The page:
So how can we begin exposing our mainframe application's data and services outside the boundaries of the mainframe computer? I want to try to address the problem from three different angles: dealing with the hardware, dealing with the applications themselves, and dealing with the data directly.
One option is to rehost your applications, something that's commonly done with applications written in a language such as COBOL. Rehosting lets you get rid of your mainframe hardware by moving the COBOL application to a non‐mainframe host, which might be a UNIX or Windows computer, and might even be virtualized. Doing so gets the application running elsewhere, but it ultimately doesn't do much to change the monolithic nature of the application. Sure, you can cut back on mainframe hardware support costs, but that's often the only savings. The data in that application, and the services it provides, are still pretty trapped inside the application—you haven't extended it to any other portions of your enterprise. This solution is a good option if the only thing you need to do is eliminate the mainframe hardware, but it's not really an option for truly modernizing the application
Software is malleable. With the right skills, tools, and time, software can be changed to do almost anything. So if your current mainframe application doesn't do what you need— recode it!
This is the exact direction my company took with our AS/400 for several years. We had a team of about a half‐dozen dedicated RPG programmers. We acquired the source code for most of our enterprise applications (at great expense, by the way), and we started customizing them mercilessly. Once we'd acquired that on‐staff skill set, "reprogram the AS/400" became the answer to nearly every IT‐related challenge that came our way. When our distribution center needed to integrate with new distribution hardware, we reprogrammed the AS/400 to talk to that hardware's UNIX‐based controllers. When the distribution center wanted to use wireless terminals to facilitate stock movements, we reprogrammed the AS/400 to provide the needed functionality. Our AS/400 programmers had lengthy wish lists from nearly every department of the company, and it seemed like new and changed AS/400 entry screens were released every day.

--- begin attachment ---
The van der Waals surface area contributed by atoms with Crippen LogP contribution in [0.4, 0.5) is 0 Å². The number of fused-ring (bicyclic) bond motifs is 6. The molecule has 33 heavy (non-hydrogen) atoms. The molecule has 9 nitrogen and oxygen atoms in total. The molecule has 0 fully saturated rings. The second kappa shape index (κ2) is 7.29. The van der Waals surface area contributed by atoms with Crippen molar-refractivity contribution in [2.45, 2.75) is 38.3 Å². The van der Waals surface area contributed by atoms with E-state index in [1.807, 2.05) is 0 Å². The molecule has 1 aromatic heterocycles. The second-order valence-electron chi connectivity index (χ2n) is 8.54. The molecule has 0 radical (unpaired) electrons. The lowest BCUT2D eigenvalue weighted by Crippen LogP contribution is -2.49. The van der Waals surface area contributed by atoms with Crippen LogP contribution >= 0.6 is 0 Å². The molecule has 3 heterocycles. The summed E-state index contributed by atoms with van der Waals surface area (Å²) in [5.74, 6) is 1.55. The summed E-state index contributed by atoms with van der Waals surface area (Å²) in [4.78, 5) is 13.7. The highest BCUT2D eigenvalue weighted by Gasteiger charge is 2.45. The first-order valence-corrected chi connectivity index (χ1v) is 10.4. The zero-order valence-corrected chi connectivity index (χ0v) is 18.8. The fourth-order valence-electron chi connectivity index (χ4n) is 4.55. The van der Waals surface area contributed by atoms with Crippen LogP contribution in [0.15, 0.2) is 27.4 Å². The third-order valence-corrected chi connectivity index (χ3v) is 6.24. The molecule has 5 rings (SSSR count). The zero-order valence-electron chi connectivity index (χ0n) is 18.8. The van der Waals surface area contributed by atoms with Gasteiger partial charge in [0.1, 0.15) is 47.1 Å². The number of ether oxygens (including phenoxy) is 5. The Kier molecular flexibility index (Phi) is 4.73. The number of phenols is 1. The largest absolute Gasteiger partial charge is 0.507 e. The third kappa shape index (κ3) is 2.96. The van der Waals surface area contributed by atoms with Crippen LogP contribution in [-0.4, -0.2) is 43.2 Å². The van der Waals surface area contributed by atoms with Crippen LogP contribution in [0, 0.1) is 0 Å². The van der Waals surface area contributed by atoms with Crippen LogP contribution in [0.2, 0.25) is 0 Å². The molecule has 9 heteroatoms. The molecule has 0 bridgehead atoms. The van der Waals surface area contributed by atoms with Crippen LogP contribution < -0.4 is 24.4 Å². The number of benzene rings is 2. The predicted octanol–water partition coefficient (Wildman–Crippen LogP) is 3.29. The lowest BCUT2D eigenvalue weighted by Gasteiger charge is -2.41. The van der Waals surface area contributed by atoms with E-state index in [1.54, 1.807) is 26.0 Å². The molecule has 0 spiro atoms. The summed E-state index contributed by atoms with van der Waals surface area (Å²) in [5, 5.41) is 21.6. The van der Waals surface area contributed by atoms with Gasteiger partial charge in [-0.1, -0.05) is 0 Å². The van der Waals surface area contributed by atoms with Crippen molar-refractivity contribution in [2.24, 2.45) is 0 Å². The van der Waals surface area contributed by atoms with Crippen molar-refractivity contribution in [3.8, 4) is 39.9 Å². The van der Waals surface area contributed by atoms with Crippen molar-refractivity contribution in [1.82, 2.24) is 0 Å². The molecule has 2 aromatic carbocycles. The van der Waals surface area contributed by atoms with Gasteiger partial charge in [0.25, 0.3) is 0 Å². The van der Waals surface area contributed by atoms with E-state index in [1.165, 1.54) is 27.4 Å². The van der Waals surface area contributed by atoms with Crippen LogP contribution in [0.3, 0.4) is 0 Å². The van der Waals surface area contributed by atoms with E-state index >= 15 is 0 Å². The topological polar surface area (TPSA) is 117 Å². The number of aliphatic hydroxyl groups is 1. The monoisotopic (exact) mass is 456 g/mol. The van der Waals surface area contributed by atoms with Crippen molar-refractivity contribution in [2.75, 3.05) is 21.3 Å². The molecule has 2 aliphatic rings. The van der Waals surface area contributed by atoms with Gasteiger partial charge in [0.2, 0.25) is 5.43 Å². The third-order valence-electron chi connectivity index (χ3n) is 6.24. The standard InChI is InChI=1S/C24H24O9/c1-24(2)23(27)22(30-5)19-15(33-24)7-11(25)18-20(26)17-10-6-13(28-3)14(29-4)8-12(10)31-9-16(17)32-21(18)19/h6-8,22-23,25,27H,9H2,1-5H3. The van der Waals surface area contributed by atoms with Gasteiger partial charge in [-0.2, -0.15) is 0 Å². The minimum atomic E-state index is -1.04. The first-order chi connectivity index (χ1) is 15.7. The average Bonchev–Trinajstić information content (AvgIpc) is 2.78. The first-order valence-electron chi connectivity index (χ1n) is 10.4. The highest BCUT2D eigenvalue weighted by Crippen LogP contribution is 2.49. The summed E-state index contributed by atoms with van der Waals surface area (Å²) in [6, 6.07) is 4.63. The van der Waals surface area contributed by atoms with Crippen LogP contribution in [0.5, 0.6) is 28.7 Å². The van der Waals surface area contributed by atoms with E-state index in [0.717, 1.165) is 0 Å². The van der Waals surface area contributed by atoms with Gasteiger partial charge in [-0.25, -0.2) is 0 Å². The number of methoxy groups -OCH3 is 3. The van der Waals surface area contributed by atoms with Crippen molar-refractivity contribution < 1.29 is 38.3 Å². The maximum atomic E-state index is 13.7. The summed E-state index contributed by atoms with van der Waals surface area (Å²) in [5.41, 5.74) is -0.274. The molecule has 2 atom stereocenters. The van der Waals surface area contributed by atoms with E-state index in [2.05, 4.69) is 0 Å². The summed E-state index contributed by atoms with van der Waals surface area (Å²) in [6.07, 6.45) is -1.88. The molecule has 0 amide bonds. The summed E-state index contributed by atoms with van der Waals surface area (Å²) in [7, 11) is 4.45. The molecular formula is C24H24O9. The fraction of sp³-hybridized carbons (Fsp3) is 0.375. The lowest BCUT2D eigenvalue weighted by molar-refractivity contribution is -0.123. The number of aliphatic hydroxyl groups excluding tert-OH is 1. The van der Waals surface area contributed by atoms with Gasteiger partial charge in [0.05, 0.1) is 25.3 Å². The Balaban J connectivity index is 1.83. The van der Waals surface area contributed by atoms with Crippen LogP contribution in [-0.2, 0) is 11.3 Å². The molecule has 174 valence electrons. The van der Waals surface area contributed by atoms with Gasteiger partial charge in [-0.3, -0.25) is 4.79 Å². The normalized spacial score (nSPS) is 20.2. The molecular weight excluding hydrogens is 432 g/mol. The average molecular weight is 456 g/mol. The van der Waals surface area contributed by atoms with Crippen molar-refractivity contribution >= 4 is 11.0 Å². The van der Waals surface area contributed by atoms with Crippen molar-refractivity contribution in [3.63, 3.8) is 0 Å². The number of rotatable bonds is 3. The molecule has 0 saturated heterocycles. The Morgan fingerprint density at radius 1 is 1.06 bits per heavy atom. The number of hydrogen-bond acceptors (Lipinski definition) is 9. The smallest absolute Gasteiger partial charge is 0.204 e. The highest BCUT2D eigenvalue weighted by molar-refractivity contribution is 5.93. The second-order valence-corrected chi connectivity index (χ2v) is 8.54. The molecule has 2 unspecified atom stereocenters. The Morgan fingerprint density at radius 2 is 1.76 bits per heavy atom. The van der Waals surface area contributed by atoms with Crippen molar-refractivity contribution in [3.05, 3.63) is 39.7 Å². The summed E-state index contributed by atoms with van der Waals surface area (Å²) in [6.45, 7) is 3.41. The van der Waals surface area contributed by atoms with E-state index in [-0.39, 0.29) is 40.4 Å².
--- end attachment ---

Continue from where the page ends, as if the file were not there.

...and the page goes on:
What we gave up, however, was the ability to easily use more off‐the‐shelf applications. We could never upgrade our enterprise mainframe applications when the software vendors released new versions because we'd lose our massive customizations. We were unable— well, not unable but unwilling—to purchase other off‐the‐shelf applications because we had all these on‐staff programmers; shouldn't we be writing this stuff instead of buying it? We were very unwilling to purchase applications that ran on anything but the AS/400, simply because we wanted to get the most from our heavy investment in the mainframe. So we mentally limited our options to what our programmers could do, and we physically limited ourselves to whatever they could actually accomplish in their 10 hours a day.
These days, one of the most intelligent—I think—solutions to the whole problem is repackaging. Simply put, you write some kind of wrapper around your existing mainframe application to expose portions (or even all) of the application through more modern, standard interfaces. Maybe you want to expose the mainframe application as a set of Web services, a bunch of .NET Framework components, or a set of Java objects.
This approach works well because it directly addresses the fundamental problem of mainframe applications. As I said in the first article of this guide:
Monolithic mainframe applications, however, tend to intermix the user interface (UI), the business logic, and the data management layers of an application. The only way to ensure that the right data gets into the application is to enter it into the user interface. That's great for manual data‐entry, but not so great when you begin looking for ways to leverage your data in other ways and to connect your data with other systems.
Repackaging, done properly, can actually turn the entire mainframe application into a middletier component. It essentially automates the use of the existing mainframe application, exposing data and accepting input through a Web service, Java object, or whatever. External applications see a .NET Framework component; that component is actually a sophisticated engine that manipulates the native mainframe application, taking advantage of its inbuilt business logic and everything. This technique typically requires no changes on the mainframe, meaning you can use prepackaged, off‐the‐shelf applications with no changes, and finally get your data off of the mainframe—all while keeping your mainframe investment completely intact.